I always thought it was illegal to resell a ticket for less than the actual face value on that ticket, because of possible financial harm to the legitimate venue ticket box office. It was my understanding that it is legal to resell or 'scalp' tickets as long as you are reselling at, or above, the original face value of the ticket, since the ticket window from the venue still got whatever price they originally demanded for that seat. Has anyone heard of this legality before? If so, please post and incorporate into the article. I may have read this in an Economics textbook somewhere during college ...

Are you serious? How does it harm the venue box office if you resell a ticket for below face value? In either scenario you describe the box office still receives face value.

-- I rewrote this to try to say the same thing a bit more clearly with a bit less POV, but it's still all uncited:

It is controversial whether tickets are a good which can be privately resold. Some parties argue that the money paid to the organisers is actually paid for the service of attending the event, which a buyer cannot resell because the buyer does not have the service to sell. Other parties argue that tickets are paid for by consumers and should be transferable just like any other good. Typically private resale will contravene the original conditions of sale, but it's legally questionable whether the original conditions of sale are even enforceable.

--JRocketeer 02:56, 18 September 2007 (UTC)


removed the following as POV (borderline, but it could use revision): "However, these arguments are best decided by local and state laws and there’s no getting around the fact that a market exists for the reselling of tickets at market value."

Possible Spam[edit]

Companies are obviously abusing the external links section. I don't know what is and isn't spam, so I will just take out the one here and any others which have evidence which suggests spam-- (talk) 11:06, 17 April 2008 (UTC) EDIT. In fact, I'm just going to comment the commercial links out-- (talk) 11:15, 17 April 2008 (UTC)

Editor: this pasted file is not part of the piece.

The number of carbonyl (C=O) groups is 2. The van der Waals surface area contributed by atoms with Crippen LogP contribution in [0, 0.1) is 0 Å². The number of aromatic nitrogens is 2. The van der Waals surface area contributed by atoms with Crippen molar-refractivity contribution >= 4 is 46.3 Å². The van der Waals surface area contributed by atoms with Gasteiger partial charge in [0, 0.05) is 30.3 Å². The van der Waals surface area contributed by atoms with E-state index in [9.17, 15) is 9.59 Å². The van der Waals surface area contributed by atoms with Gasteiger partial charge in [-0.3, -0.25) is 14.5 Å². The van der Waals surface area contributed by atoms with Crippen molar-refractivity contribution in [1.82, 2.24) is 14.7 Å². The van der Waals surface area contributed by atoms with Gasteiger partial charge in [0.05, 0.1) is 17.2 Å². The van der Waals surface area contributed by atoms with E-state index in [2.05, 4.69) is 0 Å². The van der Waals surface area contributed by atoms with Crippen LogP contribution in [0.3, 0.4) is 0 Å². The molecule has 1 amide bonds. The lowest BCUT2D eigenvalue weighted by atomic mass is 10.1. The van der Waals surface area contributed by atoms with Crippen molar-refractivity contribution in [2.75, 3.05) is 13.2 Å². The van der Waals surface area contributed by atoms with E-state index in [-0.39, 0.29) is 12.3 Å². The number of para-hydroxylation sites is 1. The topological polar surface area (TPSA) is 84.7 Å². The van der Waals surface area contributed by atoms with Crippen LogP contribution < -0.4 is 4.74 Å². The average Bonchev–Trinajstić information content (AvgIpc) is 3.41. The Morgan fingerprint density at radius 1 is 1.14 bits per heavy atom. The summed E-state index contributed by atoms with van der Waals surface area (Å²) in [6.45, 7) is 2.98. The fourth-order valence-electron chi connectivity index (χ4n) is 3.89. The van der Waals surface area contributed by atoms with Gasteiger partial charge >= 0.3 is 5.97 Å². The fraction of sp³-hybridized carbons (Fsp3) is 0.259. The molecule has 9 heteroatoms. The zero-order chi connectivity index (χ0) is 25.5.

What about other things?[edit]

Is there really any difference between this and what people do on eBay all the time? They buy up all of a type of collectible or, like, the Wii, and resell them on eBay because scarcity makes it possible. —Preceding unsigned comment added by (talk) 14:16, 30 July 2008 (UTC)

There is no real difference. It's illegal in some places because A) consumers are not used to paying a premium for high demand commodities in today's world and therefore complain about it, and B) ticket distributors (such as Ticketmaster) do not get paid more if they sell for greater than their face value on the secondary market and actively discourage it (unless they are getting a cut like through their own ticket exchange). Also for the very understandable crowd control and nuisance issues. Byerss (talk) 02:24, 25 May 2009 (UTC)

Why are tickets not issued to a specific holder?[edit]

Event organizers could prevent re-selling simply by issuing tickets to a specific holder and require identification upon entering, just as done as airline tickets. This would eliminate, to a great extent, the possibility of re-selling tickets without the need for legislation or expensive enforcement. Why hasn't it been done on a regular basis? I heard rumors that it has been done in the 2006 FIFA World Cup and the 2008 Summer Olympics, but couldn't find any concrete evidence. TippTopp (talk) 12:09, 2 October 2008 (UTC)

See my recent edits Turkeyphant 02:13, 8 April 2010 (UTC)